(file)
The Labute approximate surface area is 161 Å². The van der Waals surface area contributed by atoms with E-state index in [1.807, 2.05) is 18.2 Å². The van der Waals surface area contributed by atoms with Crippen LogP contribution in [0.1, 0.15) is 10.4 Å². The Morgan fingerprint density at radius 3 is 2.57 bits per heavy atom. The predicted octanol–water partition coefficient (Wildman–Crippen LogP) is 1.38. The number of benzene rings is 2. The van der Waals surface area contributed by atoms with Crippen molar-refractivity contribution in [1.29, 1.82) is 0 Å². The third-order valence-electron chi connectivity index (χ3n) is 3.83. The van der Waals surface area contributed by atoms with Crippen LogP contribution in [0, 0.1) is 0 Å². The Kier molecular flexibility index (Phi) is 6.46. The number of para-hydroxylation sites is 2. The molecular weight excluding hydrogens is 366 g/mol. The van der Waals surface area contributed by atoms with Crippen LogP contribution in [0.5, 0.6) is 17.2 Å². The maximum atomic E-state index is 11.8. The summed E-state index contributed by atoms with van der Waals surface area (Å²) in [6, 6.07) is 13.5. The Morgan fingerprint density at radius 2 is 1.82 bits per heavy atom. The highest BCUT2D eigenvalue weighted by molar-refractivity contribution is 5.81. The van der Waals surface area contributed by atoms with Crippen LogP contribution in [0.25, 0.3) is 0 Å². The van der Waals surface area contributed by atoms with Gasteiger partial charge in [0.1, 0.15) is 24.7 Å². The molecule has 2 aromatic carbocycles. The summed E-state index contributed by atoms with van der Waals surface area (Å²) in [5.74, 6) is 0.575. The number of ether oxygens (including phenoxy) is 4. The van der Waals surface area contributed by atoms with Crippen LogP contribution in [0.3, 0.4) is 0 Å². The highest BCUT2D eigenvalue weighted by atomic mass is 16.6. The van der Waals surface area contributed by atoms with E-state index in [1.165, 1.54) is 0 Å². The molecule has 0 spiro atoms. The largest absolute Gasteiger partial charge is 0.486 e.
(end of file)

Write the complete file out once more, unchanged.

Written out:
The Labute approximate surface area is 161 Å². The van der Waals surface area contributed by atoms with E-state index in [1.807, 2.05) is 18.2 Å². The van der Waals surface area contributed by atoms with Crippen LogP contribution in [0.1, 0.15) is 10.4 Å². The Morgan fingerprint density at radius 3 is 2.57 bits per heavy atom. The predicted octanol–water partition coefficient (Wildman–Crippen LogP) is 1.38. The number of benzene rings is 2. The van der Waals surface area contributed by atoms with Crippen molar-refractivity contribution in [1.29, 1.82) is 0 Å². The third-order valence-electron chi connectivity index (χ3n) is 3.83. The van der Waals surface area contributed by atoms with Crippen LogP contribution in [0, 0.1) is 0 Å². The Kier molecular flexibility index (Phi) is 6.46. The number of para-hydroxylation sites is 2. The molecular weight excluding hydrogens is 366 g/mol. The van der Waals surface area contributed by atoms with Crippen LogP contribution in [0.5, 0.6) is 17.2 Å². The maximum atomic E-state index is 11.8. The summed E-state index contributed by atoms with van der Waals surface area (Å²) in [6, 6.07) is 13.5. The Morgan fingerprint density at radius 2 is 1.82 bits per heavy atom. The highest BCUT2D eigenvalue weighted by molar-refractivity contribution is 5.81. The van der Waals surface area contributed by atoms with Crippen LogP contribution in [0.25, 0.3) is 0 Å². The van der Waals surface area contributed by atoms with Gasteiger partial charge in [0.1, 0.15) is 24.7 Å². The molecule has 2 aromatic carbocycles. The summed E-state index contributed by atoms with van der Waals surface area (Å²) in [5.74, 6) is 0.575. The number of ether oxygens (including phenoxy) is 4. The van der Waals surface area contributed by atoms with Crippen LogP contribution in [0.3, 0.4) is 0 Å². The highest BCUT2D eigenvalue weighted by atomic mass is 16.6. The van der Waals surface area contributed by atoms with E-state index in [1.165, 1.54) is 0 Å². The molecule has 0 spiro atoms. The largest absolute Gasteiger partial charge is 0.486 e.